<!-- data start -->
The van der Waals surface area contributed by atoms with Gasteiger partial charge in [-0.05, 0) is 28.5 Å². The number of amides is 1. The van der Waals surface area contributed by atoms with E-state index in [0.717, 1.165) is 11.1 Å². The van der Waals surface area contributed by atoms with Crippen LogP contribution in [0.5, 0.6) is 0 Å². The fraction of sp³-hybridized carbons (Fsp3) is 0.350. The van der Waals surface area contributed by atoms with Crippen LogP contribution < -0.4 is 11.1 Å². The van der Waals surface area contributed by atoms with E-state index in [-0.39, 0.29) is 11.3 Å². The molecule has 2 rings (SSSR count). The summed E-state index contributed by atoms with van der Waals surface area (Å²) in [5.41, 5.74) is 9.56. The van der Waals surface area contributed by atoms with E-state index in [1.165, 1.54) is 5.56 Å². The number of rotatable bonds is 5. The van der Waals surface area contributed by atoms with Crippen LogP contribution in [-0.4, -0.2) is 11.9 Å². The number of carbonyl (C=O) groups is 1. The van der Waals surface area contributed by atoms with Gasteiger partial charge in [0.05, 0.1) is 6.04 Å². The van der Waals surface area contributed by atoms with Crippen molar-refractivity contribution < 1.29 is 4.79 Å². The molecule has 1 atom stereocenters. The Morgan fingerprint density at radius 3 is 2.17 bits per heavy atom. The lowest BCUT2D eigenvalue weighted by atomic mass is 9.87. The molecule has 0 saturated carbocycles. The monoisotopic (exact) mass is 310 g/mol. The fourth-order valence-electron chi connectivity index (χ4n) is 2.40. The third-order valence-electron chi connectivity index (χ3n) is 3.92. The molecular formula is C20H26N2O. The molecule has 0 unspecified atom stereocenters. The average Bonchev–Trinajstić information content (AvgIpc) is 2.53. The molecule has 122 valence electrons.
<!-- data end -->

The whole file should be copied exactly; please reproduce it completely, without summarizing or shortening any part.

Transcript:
The van der Waals surface area contributed by atoms with Gasteiger partial charge in [-0.05, 0) is 28.5 Å². The number of amides is 1. The van der Waals surface area contributed by atoms with E-state index in [0.717, 1.165) is 11.1 Å². The van der Waals surface area contributed by atoms with Crippen LogP contribution in [0.5, 0.6) is 0 Å². The fraction of sp³-hybridized carbons (Fsp3) is 0.350. The van der Waals surface area contributed by atoms with Crippen LogP contribution < -0.4 is 11.1 Å². The van der Waals surface area contributed by atoms with E-state index in [-0.39, 0.29) is 11.3 Å². The molecule has 2 rings (SSSR count). The summed E-state index contributed by atoms with van der Waals surface area (Å²) in [5.41, 5.74) is 9.56. The van der Waals surface area contributed by atoms with E-state index in [1.165, 1.54) is 5.56 Å². The number of rotatable bonds is 5. The van der Waals surface area contributed by atoms with Crippen LogP contribution in [-0.4, -0.2) is 11.9 Å². The number of carbonyl (C=O) groups is 1. The van der Waals surface area contributed by atoms with Gasteiger partial charge in [0.05, 0.1) is 6.04 Å². The van der Waals surface area contributed by atoms with Crippen molar-refractivity contribution < 1.29 is 4.79 Å². The molecule has 1 atom stereocenters. The Morgan fingerprint density at radius 3 is 2.17 bits per heavy atom. The lowest BCUT2D eigenvalue weighted by atomic mass is 9.87. The molecule has 0 saturated carbocycles. The monoisotopic (exact) mass is 310 g/mol. The fourth-order valence-electron chi connectivity index (χ4n) is 2.40. The third-order valence-electron chi connectivity index (χ3n) is 3.92. The molecular formula is C20H26N2O. The molecule has 0 unspecified atom stereocenters. The average Bonchev–Trinajstić information content (AvgIpc) is 2.53. The molecule has 122 valence electrons.